The short answer is that the API does not support multiple locations per request.
The long answer is that Google has designed the Geocoder API such that the clients will not exhaust the request limit if you do client-side Geocoding. See the following quote from this FAQ:
When to Use Client-Side Geocoding
The basic answer is "almost always." As geocoding limits are per user
session, there is no risk that your application will reach a global
limit as your userbase grows. Client-side geocoding will not face a
quota limit unless you perform a batch of geocoding requests within a
user session. Therefore, running client-side geocoding, you generally
don't have to worry about your quota.
Two basic architectures for client-side geocoding exist.
Run the geocoding and display entirely in the browser. For instance,
the user enters an address on your page. Your application geocodes it.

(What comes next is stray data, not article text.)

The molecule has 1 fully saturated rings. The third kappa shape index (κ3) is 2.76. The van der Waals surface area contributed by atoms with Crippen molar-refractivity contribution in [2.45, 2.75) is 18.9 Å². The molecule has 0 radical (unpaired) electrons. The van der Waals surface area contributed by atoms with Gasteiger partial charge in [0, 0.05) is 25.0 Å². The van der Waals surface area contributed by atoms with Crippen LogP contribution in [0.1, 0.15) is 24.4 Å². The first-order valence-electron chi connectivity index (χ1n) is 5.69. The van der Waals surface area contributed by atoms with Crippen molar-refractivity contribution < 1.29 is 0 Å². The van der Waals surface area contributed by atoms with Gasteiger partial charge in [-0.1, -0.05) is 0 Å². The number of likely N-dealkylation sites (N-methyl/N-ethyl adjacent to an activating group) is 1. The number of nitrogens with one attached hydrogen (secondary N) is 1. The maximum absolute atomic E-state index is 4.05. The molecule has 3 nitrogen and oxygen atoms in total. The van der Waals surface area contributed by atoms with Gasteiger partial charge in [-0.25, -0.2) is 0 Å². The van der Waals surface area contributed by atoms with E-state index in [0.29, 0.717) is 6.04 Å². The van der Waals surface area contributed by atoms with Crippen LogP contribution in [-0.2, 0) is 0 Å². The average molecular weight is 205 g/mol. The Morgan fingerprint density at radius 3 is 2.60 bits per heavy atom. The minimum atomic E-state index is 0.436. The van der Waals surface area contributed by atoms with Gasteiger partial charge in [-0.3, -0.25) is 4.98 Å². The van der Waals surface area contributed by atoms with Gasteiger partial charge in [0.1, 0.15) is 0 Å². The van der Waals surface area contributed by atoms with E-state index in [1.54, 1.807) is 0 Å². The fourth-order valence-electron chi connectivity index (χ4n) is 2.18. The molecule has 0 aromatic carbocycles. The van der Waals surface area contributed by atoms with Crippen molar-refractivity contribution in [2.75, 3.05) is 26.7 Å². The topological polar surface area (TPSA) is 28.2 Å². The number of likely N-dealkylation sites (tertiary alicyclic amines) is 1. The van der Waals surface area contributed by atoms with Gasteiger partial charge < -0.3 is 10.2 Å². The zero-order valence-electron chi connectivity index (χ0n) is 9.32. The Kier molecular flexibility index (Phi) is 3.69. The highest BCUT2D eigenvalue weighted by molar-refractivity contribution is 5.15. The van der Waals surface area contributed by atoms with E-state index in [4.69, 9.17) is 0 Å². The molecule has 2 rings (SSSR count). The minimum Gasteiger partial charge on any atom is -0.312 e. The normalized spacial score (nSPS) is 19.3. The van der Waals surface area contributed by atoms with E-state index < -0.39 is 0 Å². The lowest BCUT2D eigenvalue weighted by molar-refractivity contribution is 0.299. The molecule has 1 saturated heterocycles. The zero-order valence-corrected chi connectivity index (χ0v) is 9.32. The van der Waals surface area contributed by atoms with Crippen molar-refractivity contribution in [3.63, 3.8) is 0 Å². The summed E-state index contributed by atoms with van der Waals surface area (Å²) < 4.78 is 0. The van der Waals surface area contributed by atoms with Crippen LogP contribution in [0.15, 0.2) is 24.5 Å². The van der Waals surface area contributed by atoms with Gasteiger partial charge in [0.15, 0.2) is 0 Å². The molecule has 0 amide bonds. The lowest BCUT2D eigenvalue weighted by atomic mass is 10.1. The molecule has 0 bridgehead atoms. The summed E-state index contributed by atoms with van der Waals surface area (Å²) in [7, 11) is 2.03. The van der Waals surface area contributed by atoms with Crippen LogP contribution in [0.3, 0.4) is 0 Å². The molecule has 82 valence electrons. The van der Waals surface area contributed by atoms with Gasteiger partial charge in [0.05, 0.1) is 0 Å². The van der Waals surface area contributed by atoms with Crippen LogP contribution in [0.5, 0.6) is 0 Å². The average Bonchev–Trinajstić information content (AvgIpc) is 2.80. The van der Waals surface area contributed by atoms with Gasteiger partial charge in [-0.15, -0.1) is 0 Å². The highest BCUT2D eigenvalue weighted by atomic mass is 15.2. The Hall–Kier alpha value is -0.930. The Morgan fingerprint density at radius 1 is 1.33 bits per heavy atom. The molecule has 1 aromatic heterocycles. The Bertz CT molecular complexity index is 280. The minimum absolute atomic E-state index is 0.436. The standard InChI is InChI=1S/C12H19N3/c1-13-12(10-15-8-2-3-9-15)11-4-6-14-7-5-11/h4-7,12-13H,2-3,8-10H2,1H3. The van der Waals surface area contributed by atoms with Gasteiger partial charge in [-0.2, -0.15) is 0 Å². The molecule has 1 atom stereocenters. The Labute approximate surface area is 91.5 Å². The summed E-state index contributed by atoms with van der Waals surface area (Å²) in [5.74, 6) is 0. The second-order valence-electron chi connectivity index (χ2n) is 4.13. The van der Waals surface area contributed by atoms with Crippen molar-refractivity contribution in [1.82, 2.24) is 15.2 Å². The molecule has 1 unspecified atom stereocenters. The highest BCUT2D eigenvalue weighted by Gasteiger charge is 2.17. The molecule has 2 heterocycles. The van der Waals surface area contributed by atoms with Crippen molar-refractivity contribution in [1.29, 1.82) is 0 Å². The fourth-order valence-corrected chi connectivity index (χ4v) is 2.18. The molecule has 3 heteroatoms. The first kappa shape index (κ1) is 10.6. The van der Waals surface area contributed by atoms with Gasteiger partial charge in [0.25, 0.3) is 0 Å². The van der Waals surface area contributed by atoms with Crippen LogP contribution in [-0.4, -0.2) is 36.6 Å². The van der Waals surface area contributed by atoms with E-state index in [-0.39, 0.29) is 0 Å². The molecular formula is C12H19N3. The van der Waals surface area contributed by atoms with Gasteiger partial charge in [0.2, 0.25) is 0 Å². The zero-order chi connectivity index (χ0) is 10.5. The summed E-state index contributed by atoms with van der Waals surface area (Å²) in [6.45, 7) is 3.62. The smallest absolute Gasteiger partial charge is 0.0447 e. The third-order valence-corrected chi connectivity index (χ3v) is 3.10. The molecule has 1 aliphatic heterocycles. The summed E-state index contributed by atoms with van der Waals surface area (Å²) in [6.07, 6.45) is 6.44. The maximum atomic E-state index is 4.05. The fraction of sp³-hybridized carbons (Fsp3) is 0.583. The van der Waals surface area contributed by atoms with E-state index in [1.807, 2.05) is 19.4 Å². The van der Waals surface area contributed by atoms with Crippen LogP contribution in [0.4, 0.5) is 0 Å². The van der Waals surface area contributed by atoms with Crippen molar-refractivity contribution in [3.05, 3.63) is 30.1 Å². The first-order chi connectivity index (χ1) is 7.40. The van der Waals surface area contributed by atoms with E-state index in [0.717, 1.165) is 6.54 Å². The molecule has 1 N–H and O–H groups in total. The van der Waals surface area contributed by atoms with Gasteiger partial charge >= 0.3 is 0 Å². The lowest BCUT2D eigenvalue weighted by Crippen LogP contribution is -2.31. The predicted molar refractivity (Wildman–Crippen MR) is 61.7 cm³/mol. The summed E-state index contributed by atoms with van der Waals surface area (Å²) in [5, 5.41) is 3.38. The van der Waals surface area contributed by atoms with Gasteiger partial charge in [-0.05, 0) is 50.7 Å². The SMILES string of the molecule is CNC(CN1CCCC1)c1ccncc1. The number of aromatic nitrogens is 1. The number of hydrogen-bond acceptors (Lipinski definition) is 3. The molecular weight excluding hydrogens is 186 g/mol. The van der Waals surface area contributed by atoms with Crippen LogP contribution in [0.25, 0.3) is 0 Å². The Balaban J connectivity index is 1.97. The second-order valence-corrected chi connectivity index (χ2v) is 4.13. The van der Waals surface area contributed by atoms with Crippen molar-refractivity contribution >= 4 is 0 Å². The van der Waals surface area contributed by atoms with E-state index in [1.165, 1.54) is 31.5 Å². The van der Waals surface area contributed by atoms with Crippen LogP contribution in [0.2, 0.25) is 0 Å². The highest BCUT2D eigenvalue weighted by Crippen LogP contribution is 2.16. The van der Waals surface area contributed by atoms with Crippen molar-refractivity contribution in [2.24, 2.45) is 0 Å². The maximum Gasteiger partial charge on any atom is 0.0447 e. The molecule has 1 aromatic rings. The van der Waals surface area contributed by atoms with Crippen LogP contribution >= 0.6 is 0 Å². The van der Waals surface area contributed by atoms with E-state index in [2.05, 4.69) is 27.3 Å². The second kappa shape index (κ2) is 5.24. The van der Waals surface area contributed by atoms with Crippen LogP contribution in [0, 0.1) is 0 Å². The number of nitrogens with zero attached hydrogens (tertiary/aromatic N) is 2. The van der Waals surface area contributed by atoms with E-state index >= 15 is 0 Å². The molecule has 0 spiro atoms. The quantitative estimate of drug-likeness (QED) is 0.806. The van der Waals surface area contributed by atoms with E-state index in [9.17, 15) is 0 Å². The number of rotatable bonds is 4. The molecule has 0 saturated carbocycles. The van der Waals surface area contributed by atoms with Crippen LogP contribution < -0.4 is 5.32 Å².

Then your page uses the geocode to create a marker on the map. Or your
app does some simple analysis using the geocode. No data is sent to
your server. This reduces load on your server, but doesn't give you
any sense of what your users are doing.
Run the geocode in the browser and then send it to the server. For
instance, the user enters an address. Your application geocodes it in
the browser. The app then sends the data to your server. The server
responds with some data, such as nearby points of interest. This
allows you to customize a response based on your own data, and also to
cache the geocode if you want. This cache allows you to optimize even
more. You can even query the server with the address, see if you have
a recently cached geocode for it, and if you do, use that. If you
don't, then return no result to the browser, and let it geocode the
result and send it back to the server to for caching.
For more specifics on limits on Geocoding requests, see this URL.